Suffering? A last meal? A new covenant written in blood? One thing was for certain; this wasn’t the usual liturgy employed at a Passover celebration! And then there was all of Jesus’ talk about betrayal, and how the Son of Man was going down a path that had already been marked out, “but woe to that one by whom he is betrayed!” You have to wonder what the disciples were thinking at that moment; I mean, it’s not like Jesus hadn’t already spoken of how the Son of Man would be betrayed into the hands of sinful men, but here? Now? At the very moment we’re gathering to feast and rejoice at God’s providence and redemptive power for his people Israel, what do you even mean by suggesting the Son of Man is to be betrayed? Who would ever… who could ever do something like that?
It was unsettling, to say the very least, and it’s no wonder that as Luke tells the story, almost immediately the disciples start squabbling a bit amongst themselves and then, of course, Peter – good ol’ Peter – offers up his verbal assurance that he would never, ever betray Jesus, even as Jesus predicts that this denial would, in fact, happen not once but three times! All at once this Passover celebration had become something different, and I have to imagine that in those final moments of that Maundy Thursday evening – though they didn’t yet have a clue as to just how much things were about to change forever, and even less why – somewhere down deep in their hearts the disciples knew that they were all together sharing this sacred meal in the same time-honored way that they’d always done for the last time.
And they could not have possibly articulated this, but I also wonder if when Jesus took bread, blessed and broke it, and gave it to them – just before the betrayal; before the denials of one and the desertion of many; before the arrest and the scourging, the jeers and mocking; before the cries for his execution; before they nailed his hands and feet to a wooden cross; before the hours and hours of agonizing pain and suffering as the life drained out of him; before he finally breathed his last; just before everything on earth and heaven shifted forever – I wonder if in that singular moment of “communion” offered to them by their Master and friend Jesus if perhaps time stood still for the disciples, motionless; in anticipation of eternity entering in.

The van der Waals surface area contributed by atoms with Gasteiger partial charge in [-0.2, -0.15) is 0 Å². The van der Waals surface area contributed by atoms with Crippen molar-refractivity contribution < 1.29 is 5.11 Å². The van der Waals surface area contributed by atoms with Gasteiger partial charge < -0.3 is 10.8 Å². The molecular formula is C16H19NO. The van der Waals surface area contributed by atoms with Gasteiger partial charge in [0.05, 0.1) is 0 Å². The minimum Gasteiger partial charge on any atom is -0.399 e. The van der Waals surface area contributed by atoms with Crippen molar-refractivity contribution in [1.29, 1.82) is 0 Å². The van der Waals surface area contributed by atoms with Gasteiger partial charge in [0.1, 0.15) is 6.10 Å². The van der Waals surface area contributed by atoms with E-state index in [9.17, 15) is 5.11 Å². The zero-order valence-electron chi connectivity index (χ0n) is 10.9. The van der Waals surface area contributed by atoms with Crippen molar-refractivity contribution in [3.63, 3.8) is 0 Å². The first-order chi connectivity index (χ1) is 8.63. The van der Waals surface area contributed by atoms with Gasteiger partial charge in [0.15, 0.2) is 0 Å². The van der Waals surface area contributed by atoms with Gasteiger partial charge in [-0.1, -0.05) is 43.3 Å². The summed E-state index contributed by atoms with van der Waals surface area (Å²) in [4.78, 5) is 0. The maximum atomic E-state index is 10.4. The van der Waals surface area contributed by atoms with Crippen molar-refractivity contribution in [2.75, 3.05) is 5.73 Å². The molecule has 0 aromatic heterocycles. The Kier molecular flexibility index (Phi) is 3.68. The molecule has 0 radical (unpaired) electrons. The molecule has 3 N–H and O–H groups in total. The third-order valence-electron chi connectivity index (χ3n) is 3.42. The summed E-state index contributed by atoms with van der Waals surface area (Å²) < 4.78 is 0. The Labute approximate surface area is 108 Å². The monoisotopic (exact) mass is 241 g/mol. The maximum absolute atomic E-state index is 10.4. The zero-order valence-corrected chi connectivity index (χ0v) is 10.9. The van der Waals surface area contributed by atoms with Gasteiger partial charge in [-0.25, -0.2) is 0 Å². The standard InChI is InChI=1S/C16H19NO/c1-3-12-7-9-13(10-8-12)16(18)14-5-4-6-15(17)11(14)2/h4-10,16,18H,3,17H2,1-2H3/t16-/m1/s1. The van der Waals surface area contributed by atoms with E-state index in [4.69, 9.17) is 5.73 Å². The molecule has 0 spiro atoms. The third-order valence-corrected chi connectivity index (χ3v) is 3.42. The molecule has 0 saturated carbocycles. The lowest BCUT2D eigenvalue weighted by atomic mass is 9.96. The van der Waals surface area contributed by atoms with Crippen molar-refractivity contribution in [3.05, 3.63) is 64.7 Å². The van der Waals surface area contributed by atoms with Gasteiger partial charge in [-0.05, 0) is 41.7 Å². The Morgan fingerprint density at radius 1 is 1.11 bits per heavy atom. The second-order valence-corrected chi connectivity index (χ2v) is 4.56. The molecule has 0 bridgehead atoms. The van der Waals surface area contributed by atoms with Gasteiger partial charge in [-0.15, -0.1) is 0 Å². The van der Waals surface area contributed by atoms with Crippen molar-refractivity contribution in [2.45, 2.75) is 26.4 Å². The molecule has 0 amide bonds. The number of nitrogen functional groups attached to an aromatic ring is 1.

In a few moments, you and I will return to feast at the Lord’s Table, to once again know his presence in broken bread and in a shared cup. And though tonight we’ll do so in a way different than how we usually share communion in our worship here, nonetheless, we’ll be following a liturgy and tradition that’s been ours for generations as the Church of Jesus Christ. So in many ways, tonight should be no different than any other time we eat a piece of bread and share a tiny sip of wine from a common cup…
…except tonight it is different.
Tonight we remember the night long ago when this holy meal was shared the first time; how it was given, and what Jesus said about it, and how the disciples responded and what it all meant, especially as we remember everything that was to follow. We remember how praise and celebration gave way to betrayal and desertion; how “hosanna” became “crucify,” and how the claim that “I will never deny you” becomes “I don’t know the man;” and ultimately, we are reminded of how the sins of all humanity are atoned by the sacrifice of the divine. Tonight, in the bread and the wine, we’ll remember all that happened on that fateful night; but also, if we’re remembering correctly and well, we’ll also recall how we were there when they crucified our Lord and how, in so many ways, in our weakness, shame and utter humanity, we still are.
There’s nothing routine or commonplace about this meal we’re about to share, beloved. This is no less than the gift of a holy meal, one that reminds us of whose we are, and what we have been given, now and eternally, by grace and infinite love. So let us come to the table; but not out of a sense of tradition or routine, nor because it’s what’s expected of us. On this night of nights, let us come to this holy feast with open and willing hearts, ready to receive all that our Lord is so wanting to give to us; let us approach this table as though we are coming to this meal for the very first time… and also the last.
Thanks be to God in Jesus Christ our Savior.
c. 2019 Rev. Michael W. Lowry